I have sold properties that have been purchased as “fixers,” almost entirely gutted and redone, then put back on the market. It’s wonderful to witness the transformation, especially when thoughtfully restored by those with vision, morphing a tired home into one that’s celebrated, all the while carefully retaining some sense of “original” or legacy personality that complements the neighborhood. While these craftsmen often make this process appear easy, it is far from the truth.
I am often asked what a seller paid for the property, simply trying to apply some basic math and gauge if their profit is justified, not giving value to the scope of what was involved to renovate the property. I must explain that whatever that original number is means nothing, as in the end, the property will be judged by the market and sell for what it’s worth.
Flipping is defined as when a real estate investor buys houses with the intention of quickly selling for a profit. There is, however, a big difference between a novice house flipper and a professional. What you see championed by a whole host of reality shows on TV, with HGTV making a sport of it, are professionals. I am sure they would admit that it’s more hard work and risk than glamour.
With current prices, the initial dollars start building quickly as the typical property acquisition costs is high. In our recent robust market, the demand is strong and therefore, a “fixer” home may be the only entry into the market; the investor is now competing with an end user making it difficult to secure a ‘fixer” at a justifiable price. Price is the beginning; the other factor is time. Flipping homes can take months to get off the ground, including plans that comply with local and applicable building/zoning codes, local design reviews and associated red tape, permits, and inspections. These are all before the first nail goes in. Then comes the labor and materials, as well as other hidden costs including carrying costs (yard maintenance, utilities, property taxes, insurance) even before you get into the selling costs (commissions, title insurance, escrow, etc.). If this is not carefully managed, it can become a money pit.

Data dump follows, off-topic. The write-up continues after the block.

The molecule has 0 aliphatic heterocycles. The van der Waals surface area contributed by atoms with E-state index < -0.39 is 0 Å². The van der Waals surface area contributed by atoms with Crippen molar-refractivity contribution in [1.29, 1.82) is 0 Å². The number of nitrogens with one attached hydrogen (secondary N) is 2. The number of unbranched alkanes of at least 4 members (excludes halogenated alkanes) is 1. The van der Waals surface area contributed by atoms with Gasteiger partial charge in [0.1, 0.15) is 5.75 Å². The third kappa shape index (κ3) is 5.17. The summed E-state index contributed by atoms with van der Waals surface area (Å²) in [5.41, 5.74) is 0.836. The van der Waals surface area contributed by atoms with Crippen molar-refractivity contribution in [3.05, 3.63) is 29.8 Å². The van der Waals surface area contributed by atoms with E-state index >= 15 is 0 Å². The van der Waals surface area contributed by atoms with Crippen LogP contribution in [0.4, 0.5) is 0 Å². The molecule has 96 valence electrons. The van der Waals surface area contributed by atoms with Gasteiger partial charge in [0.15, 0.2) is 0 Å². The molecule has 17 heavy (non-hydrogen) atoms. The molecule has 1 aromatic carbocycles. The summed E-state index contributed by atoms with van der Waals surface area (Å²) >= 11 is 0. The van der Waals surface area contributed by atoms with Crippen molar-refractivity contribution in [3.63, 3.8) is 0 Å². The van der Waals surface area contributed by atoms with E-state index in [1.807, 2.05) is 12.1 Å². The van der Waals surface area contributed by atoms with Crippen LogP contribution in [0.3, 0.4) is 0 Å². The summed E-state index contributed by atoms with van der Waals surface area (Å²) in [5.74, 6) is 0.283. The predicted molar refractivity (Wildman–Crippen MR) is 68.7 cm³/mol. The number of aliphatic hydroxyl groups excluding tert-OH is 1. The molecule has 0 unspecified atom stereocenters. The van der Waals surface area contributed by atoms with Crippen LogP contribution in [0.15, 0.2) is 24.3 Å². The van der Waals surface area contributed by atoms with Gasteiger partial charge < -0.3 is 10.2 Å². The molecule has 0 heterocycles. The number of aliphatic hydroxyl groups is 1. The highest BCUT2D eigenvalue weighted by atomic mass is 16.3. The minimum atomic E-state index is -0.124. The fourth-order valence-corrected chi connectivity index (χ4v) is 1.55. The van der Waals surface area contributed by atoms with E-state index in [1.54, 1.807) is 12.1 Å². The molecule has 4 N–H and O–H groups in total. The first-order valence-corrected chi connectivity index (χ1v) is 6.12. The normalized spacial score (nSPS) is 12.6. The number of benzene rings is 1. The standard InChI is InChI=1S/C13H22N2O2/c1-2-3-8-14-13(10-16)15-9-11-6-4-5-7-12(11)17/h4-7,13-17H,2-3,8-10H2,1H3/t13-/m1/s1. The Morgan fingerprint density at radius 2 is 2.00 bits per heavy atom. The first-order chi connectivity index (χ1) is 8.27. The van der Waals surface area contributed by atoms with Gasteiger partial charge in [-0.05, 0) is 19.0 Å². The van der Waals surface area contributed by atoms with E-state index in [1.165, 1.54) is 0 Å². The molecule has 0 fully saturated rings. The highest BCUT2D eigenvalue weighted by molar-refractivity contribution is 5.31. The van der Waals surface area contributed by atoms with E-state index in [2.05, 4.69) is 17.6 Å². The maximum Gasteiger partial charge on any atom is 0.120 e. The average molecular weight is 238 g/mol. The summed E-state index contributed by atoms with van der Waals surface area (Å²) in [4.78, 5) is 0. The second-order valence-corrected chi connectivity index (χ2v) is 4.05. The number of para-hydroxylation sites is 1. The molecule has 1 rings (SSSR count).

Knowledge is equally as important as it begins with understanding the market and trends. If the market is in a “correction” and you are in the middle of a major project, you may need to scale down your finishes or forgo what you originally conceptualized. Knowledge also refers to construction, knowing systems, and having a network of pre-arranged, reliable contractors to hedge delays.
Professionals understand that buying and selling houses takes time and that the profit margins are sometimes slim. In the end, what appears as a fun project or hobby should actually be viewed as a business. Without viewing it that way, you will end up upside down.
By Kelly Perkins
Kelly Perkins is a realtor with Villa Real Estate.